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Shaping the Future of Neuroendocrine Tumor Management

MIAMI, FLORIDA (April 30, 2024) – Newly updated guidelines on neuroendocrine tumors developed by an expert at Sylvester Comprehensive Cancer Center at the University of Miami Miller School of Medicine and collaborators provide clinicians with the latest recommendations for staging and management of these rare but increasingly diagnosed tumors.

MIAMI, FLORIDA (April 30, 2024) – Newly updated guidelines on neuroendocrine tumors developed by an expert at Sylvester Comprehensive Cancer Center at the University of Miami Miller School of Medicine and collaborators provide clinicians with the latest recommendations for staging and management of these rare but increasingly diagnosed tumors.

The guidelines, developed for the American Joint Committee on Cancer (AJCC) and summarized today in CA: A Cancer Journal for Clinicians, highlight recent changes for treating these tumors and offer a snapshot of this rapidly evolving field. 

“There’s a lot that goes into cancer staging,” explained Aman Chauhan, M.D., who leads Sylvester’s recently established Neuroendocrine Tumor Program and was first author of the article. “Survival and outcome rates and key changes in how we diagnose these tumors are all factors that affect their staging.”

“This is the result of teamwork,” said Chanjuan Shi, M.D., Ph.D., chief of Gastrointestinal Pathology Service at Duke University School of Medicine, who led the AJCC neuroendocrine tumor version 9 expert panel and was the senior author of the article. “The expert panel members, including Dr. Chauhan, have provided critical input into the development of this updated AJCC staging system.”

Neuroendocrine tumors are cancers that form from specialized cells throughout the body that have traits similar to nerve and hormone-producing cells. Although the tumors can occur anywhere within the body, they typically arise in the digestive system or pancreas and often are diagnosed when they produce excess hormones leading to symptoms such as skin flushing, rash, gastrointestinal upset and fatigue.

Although neuroendocrine tumors are still considered rare, their incidence is rising in the U.S., from 1 in 100,000 during the 1970s to around 8 in 100,00 today. “We don’t know if the increase is due to improved diagnostic methods developed over the decades or if the cancer itself is becoming more common,” Chauhan said. He noted that researchers have linked common medications for acid reflux known as proton pump inhibitors to increased rates of gastric neuroendocrine tumors.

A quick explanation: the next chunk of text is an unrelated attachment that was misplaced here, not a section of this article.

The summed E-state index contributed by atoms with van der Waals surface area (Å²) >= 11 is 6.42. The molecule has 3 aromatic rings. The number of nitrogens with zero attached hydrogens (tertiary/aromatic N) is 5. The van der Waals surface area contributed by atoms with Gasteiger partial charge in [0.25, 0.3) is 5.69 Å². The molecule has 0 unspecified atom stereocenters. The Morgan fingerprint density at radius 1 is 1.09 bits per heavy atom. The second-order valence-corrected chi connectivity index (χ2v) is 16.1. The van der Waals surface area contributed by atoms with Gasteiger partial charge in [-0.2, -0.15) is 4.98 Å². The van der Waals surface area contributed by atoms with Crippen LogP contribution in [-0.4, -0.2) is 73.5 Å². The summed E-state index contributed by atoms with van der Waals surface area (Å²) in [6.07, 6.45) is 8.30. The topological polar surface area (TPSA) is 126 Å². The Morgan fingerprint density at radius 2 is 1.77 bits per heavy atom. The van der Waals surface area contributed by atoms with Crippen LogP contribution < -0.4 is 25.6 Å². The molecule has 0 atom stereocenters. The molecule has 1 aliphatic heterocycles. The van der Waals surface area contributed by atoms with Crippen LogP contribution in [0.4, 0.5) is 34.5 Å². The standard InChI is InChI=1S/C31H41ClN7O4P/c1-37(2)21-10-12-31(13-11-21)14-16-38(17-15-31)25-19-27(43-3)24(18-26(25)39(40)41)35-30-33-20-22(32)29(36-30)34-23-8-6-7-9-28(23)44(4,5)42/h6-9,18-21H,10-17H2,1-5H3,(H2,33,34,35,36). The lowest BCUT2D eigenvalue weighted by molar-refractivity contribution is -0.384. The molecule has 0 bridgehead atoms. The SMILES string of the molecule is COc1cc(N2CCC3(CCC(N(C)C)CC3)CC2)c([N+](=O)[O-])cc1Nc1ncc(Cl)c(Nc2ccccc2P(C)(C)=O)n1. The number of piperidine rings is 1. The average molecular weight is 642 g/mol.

Chauhan, who recently led a collaboration between Sylvester and the North American Neuroendocrine Tumor Society (NANETS) to present an educational conference on managing these tumors, highlighted several key updates to the guidelines last published in 2018. They include:

  • A growing role for endoscopic management of neuroendocrine tumors, decreasing the need for surgery. Many tumors are detected during endoscopies or colonoscopies and can be removed simultaneously if they are small enough.
  • A move away from using chromogranin A (CgA) levels in the blood to screen for this cancer. These blood tests have shown no diagnostic benefit for these tumors.
  • Increasing use of a newer PET scan called DOTATATE imaging to stage these cancers. This type of molecular imaging uses radio-labeled peptides that bind to and light a protein often found on the surface of neuroendocrine cells, known as a somatostatin receptor. The technique not only lights all tumors within the body that have this marker, but also pinpoints tiny amounts of cancer often missed by other methods.
  • A focus on current outcomes data for neuroendocrine tumors from the National Cancer Database, a nationwide clinical oncology database from the American College of Surgeons.

The guidelines also identify future directions for the field, which Chauhan is helping to steer through his leadership of Sylvester’s new Neuroendocrine Tumor Program, one of the few U.S. programs for neuroendocrine cancers that treats and studies all types of these tumors and merges care and research through a multidisciplinary approach. Chauhan says the program is fulfilling an unmet need in South Florida and beyond for expertise in neuroendocrine tumors.

He is particularly excited about an emerging area of treatment related to the molecular imaging techniques highlighted in the updated guidelines. Known as theranostics, this method uses the cancer-killing power of radiation to attack tumor cells in a targeted manner. Radio-labeled peptides are first used with a low level of radiation to ensure that the drug’s target is present on the patient’s tumor. Then, a similar molecule bearing a higher level of radiation is administered as therapy, bringing radiation directly to the diseased cells. “This method avoids much of the collateral damage from traditional radiation, which irradiates both cancerous and surrounding healthy cells,” Chauhan explained.

“Many cancer treatments, including most chemotherapies, are really shots in the dark. We don’t know if they will help patients before they begin the treatment,” he continued. “That’s the beauty of this approach. It merges precision diagnosis and therapy together.”

Read more about this work on the InventUM blog and follow @SylvesterCancer on X for the latest on its research and care.

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